When customers communicate with financial services, they expect to feel reassured, confident that their livelihood is being well handled. When money is involved, there’s no room for error or inconsistent service – each caller needs to know that their requests are the number one priority.
You can therefore imagine what happens when a customer contacts their local bank or insurance handler and is passed around multiple agents, each one giving the impression that no one knows how to resolve the query – on top of unnecessary queue times.
This is where artificial intelligence (AI) has been instrumental in championing customer engagement in financial services. It has enabled agents to do more qualitative tasks, eliminating the remedial aspects of their roles, allowing them to focus entirely on delivering top-quality customer service.
The fears of AI taking agents’ jobs have reduced now that the true value of this technology has been recognised. However, to truly capitalise on the AI opportunity, time and consideration needs to go into making sure it is deployed appropriately within the communication mix – which takes time and careful consideration.
A shifting landscape
The pandemic and its fallout triggered major changes across the business and consumer landscapes. Financial services, along with countless other industries, have had to pivot their focus to match-changing consumer habits and expectations.
At the top of the list is the greater use of cross-channel communications. Gone are the days when the phone was the primary method of contact. Now, various forms of messaging have taken hold and financial service providers need to be able to seamlessly interchange between them as required. Coupled with having to deliver unfaltering customer experience to every caller, these new logistical challenges make it considerably harder for agents to do their jobs.
The ability of AI to seamlessly give customers the right information they need in real-time with self-service options means eliminating the need for a call to other departments and instead make the role of your customer experience team far less time-consuming and stressful. It offers agents more information to handle complex issues that self-service can’t resolve.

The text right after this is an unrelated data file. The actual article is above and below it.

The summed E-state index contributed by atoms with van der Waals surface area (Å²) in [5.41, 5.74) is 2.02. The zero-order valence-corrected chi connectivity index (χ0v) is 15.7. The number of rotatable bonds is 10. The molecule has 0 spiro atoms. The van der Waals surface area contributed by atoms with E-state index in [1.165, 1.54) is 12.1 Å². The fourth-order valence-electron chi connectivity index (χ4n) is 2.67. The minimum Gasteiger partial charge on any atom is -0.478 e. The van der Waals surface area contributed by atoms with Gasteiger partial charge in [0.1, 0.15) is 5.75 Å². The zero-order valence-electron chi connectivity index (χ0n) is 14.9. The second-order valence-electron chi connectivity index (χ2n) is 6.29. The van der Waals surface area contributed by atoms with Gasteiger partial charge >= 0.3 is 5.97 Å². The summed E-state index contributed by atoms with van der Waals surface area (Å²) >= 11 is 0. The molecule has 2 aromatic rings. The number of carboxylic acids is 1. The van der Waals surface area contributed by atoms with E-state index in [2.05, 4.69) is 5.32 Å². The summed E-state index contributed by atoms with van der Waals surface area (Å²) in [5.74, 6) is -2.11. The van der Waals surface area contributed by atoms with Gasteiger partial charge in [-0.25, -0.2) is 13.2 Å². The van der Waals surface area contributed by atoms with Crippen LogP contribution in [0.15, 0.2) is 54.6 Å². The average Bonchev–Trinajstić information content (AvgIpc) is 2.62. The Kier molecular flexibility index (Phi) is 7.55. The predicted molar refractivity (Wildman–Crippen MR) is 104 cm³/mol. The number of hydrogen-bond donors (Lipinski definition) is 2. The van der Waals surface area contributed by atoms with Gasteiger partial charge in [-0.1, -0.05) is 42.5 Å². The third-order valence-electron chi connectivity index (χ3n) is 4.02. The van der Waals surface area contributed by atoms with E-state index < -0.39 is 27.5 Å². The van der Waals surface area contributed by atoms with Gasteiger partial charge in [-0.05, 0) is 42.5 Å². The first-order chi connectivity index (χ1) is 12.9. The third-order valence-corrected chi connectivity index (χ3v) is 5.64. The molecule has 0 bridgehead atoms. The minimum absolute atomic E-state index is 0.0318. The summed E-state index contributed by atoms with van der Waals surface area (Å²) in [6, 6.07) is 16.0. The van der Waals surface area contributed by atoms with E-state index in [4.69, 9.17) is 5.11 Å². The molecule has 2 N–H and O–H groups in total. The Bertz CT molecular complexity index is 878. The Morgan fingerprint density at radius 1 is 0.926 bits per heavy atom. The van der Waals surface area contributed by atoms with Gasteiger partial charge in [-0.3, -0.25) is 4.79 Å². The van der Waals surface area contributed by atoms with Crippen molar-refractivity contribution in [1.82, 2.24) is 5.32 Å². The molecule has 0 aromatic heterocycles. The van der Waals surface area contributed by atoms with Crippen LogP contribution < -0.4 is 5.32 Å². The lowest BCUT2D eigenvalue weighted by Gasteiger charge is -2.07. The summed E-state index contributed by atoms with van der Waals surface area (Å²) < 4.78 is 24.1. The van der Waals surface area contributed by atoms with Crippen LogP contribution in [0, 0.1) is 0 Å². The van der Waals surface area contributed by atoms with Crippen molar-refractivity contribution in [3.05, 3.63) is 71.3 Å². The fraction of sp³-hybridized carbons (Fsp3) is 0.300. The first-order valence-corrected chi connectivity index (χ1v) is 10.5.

The overwhelming majority of contact centre agents in Cirrus’ survey said they felt that AI supports them in their roles and were positive about the role that AI will play in the future of financial services.
The business case for AI
What we considered to be AI a decade ago is now ancient history compared to its capabilities today. This evolution means the AI technology is now able to analyse calls and decipher the impact on the customer, including issue resolution, long-term loyalty, and ways to improve. The predictive elements of AI also allow agents to gauge customer behaviour on the phone and provide recommendations to agents on how best to deal with the issue.
One of the biggest challenges for workers in the financial services industry is the sheer amount of data involved in day-to-day operations, the majority of which is highly sensitive. All this data must be stored somewhere and accessed as and when needed. Whenever data is handled manually by workers, there is a natural risk of human error – which can cause complete chaos further down the line. Not to mention the need for agents to access this data in real-time to help deal with customer queries as quickly and efficiently as possible.
AI works like a human brain, automatically organising, categorising, and storing data in huge quantities. Giving agents the tools to manage and access data, all while freeing them up to better focus on delivering top quality customer service, means stronger relationships are established with customers and the entire business benefits from a more efficient process.
When given the chance, agents and AI can work symbiotically – and everyone involved stands to benefit.
The AI roadmap for contact centres
Financial services will always be in high demand and contact centre agents are often on the front line for all initial customer engagement. AI can drive the sector towards greater efficiency, whilst simultaneously allowing agents to focus on more complex or challenging customer interactions.
AI should never be viewed as a replacement for employees. Instead, it is a tool to champion these hard-working individuals, freeing them up from repetitive, manual tasks that take up valuable time that could be better spent on value-added activities. Human instinct lies at the heart of genuine engagement – the ability to read the situation and respond accordingly is unique to human agents and will be incredibly difficult to be replicated by machines.
When deployed effectively, AI can give financial services firms a competitive edge that contributes to their ability to deliver the best possible service to their customers in the long-term. With AI powering the engines, and agents at the helm, the list of benefits will be endless.
About the author: Jason Roos is CEO and Founder of Cirrus Response, which delivers benefits to businesses through its cloud-based Contact Centre-as-a-Service (CCaaS) platform. He has been CEO at Cirrus for over a decade and boasts nearly 20 years’ experience in the customer service solutions industry.